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Title: DEVELOPMENT OF AN ENVIRONMENTALLY BENIGN MICROBIAL INHIBITOR TO CONTROL INTERNAL PIPELINE CORROSION

Abstract

The overall program objective is to develop and evaluate environmentally benign agents or products that are effective in the prevention, inhibition, and mitigation of microbially influenced corrosion (MIC) in the internal surfaces of metallic natural gas pipelines. The goal is to develop one or more environmentally benign (a.k.a. ''green'') products that can be applied to maintain the structure and dependability of the natural gas infrastructure. Previous testing indicated that the growth, and the metal corrosion caused by pure cultures of sulfate reducing bacteria were inhibited by hexane extracts of some pepper plants. This quarter tests were performed to determine if chemical compounds other than pepper extracts could inhibit the growth of corrosion-associated microbes and to determine if pepper extracts and other compounds can inhibit corrosion when mature biofilms are present. Several chemical compounds were shown to be capable of inhibiting the growth of corrosion-associated microorganisms, and all of these compounds limited the amount of corrosion caused by mature biofilms to a similar extent. It is difficult to control corrosion caused by mature biofilms, but any compound that disrupts the metabolism of any of the major microbial groups present in corrosion-associated biofilms shows promise in limiting the amount/rate of corrosion.

Authors:
; ;
Publication Date:
Research Org.:
Gas Technology Institute (US)
Sponsoring Org.:
(US)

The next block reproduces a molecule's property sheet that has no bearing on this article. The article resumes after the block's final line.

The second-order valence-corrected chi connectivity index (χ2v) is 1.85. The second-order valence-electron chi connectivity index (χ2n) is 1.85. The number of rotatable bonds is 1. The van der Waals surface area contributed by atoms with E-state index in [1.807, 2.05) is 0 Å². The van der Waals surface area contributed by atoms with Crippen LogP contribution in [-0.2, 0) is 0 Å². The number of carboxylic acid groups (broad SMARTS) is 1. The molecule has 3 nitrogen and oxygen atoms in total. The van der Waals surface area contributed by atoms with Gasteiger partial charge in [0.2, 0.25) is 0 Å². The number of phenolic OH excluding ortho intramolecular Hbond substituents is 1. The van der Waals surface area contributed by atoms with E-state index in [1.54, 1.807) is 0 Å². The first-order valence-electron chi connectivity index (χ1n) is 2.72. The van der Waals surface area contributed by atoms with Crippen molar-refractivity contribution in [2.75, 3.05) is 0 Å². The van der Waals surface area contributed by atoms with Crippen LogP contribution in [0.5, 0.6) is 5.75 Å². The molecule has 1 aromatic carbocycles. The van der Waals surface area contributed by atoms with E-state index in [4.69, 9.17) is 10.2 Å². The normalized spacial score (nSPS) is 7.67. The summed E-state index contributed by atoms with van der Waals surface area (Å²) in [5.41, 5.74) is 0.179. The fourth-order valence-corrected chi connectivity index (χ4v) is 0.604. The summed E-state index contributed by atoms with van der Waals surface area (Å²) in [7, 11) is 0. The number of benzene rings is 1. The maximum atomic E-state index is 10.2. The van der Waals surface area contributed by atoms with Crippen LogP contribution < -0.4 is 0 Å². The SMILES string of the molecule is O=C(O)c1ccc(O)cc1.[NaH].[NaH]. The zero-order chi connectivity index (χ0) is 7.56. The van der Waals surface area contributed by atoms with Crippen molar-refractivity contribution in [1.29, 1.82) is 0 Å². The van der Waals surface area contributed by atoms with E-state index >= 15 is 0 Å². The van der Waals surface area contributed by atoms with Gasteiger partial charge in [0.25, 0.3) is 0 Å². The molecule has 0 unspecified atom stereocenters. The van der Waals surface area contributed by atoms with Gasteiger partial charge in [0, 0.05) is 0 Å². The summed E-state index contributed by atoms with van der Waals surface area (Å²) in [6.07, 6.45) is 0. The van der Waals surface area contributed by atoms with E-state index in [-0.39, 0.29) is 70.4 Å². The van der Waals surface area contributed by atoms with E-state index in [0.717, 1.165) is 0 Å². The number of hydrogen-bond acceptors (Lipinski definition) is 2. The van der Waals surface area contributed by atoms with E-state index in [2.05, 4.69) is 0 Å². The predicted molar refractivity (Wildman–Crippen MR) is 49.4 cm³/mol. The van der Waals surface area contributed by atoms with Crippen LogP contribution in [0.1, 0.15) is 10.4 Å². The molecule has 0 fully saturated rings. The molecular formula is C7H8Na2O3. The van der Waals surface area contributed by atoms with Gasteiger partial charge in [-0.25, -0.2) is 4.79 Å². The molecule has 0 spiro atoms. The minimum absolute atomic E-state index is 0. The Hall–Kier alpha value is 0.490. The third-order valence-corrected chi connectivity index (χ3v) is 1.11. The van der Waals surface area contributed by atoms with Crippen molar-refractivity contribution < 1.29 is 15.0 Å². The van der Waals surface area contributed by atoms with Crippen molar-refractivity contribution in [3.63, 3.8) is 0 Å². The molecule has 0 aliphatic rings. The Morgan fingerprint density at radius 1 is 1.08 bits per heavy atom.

OSTI Identifier:
834516
DOE Contract Number:  
FC26-01NT41158
Resource Type:
Technical Report
Resource Relation:
Other Information: PBD: 30 Oct 2004
Country of Publication:
United States
Language:
English
Subject:
03 NATURAL GAS; CORROSION; HEXANE; METABOLISM; MICROORGANISMS; MITIGATION; NATURAL GAS; PEPPERS; PIPELINES; SULFATE-REDUCING BACTERIA; TESTING

Citation Formats

Bill W. Bogan, Brigid M. Lamb, and John J. Kilbane II. DEVELOPMENT OF AN ENVIRONMENTALLY BENIGN MICROBIAL INHIBITOR TO CONTROL INTERNAL PIPELINE CORROSION. United States: N. p., 2004. Web. doi:10.2172/834516.
Bill W. Bogan, Brigid M. Lamb, & John J. Kilbane II. DEVELOPMENT OF AN ENVIRONMENTALLY BENIGN MICROBIAL INHIBITOR TO CONTROL INTERNAL PIPELINE CORROSION. United States. doi:10.2172/834516.
Bill W. Bogan, Brigid M. Lamb, and John J. Kilbane II. Sat . "DEVELOPMENT OF AN ENVIRONMENTALLY BENIGN MICROBIAL INHIBITOR TO CONTROL INTERNAL PIPELINE CORROSION". United States. doi:10.2172/834516. https://www.osti.gov/servlets/purl/834516.
@article{osti_834516,
title = {DEVELOPMENT OF AN ENVIRONMENTALLY BENIGN MICROBIAL INHIBITOR TO CONTROL INTERNAL PIPELINE CORROSION},
author = {Bill W. Bogan and Brigid M. Lamb and John J. Kilbane II},
abstractNote = {The overall program objective is to develop and evaluate environmentally benign agents or products that are effective in the prevention, inhibition, and mitigation of microbially influenced corrosion (MIC) in the internal surfaces of metallic natural gas pipelines. The goal is to develop one or more environmentally benign (a.k.a. ''green'') products that can be applied to maintain the structure and dependability of the natural gas infrastructure. Previous testing indicated that the growth, and the metal corrosion caused by pure cultures of sulfate reducing bacteria were inhibited by hexane extracts of some pepper plants. This quarter tests were performed to determine if chemical compounds other than pepper extracts could inhibit the growth of corrosion-associated microbes and to determine if pepper extracts and other compounds can inhibit corrosion when mature biofilms are present. Several chemical compounds were shown to be capable of inhibiting the growth of corrosion-associated microorganisms, and all of these compounds limited the amount of corrosion caused by mature biofilms to a similar extent. It is difficult to control corrosion caused by mature biofilms, but any compound that disrupts the metabolism of any of the major microbial groups present in corrosion-associated biofilms shows promise in limiting the amount/rate of corrosion.},
doi = {10.2172/834516},
journal = {},
number = ,
volume = ,
place = {United States},
year = {Sat Oct 30 00:00:00 EDT 2004},
month = {Sat Oct 30 00:00:00 EDT 2004}
}

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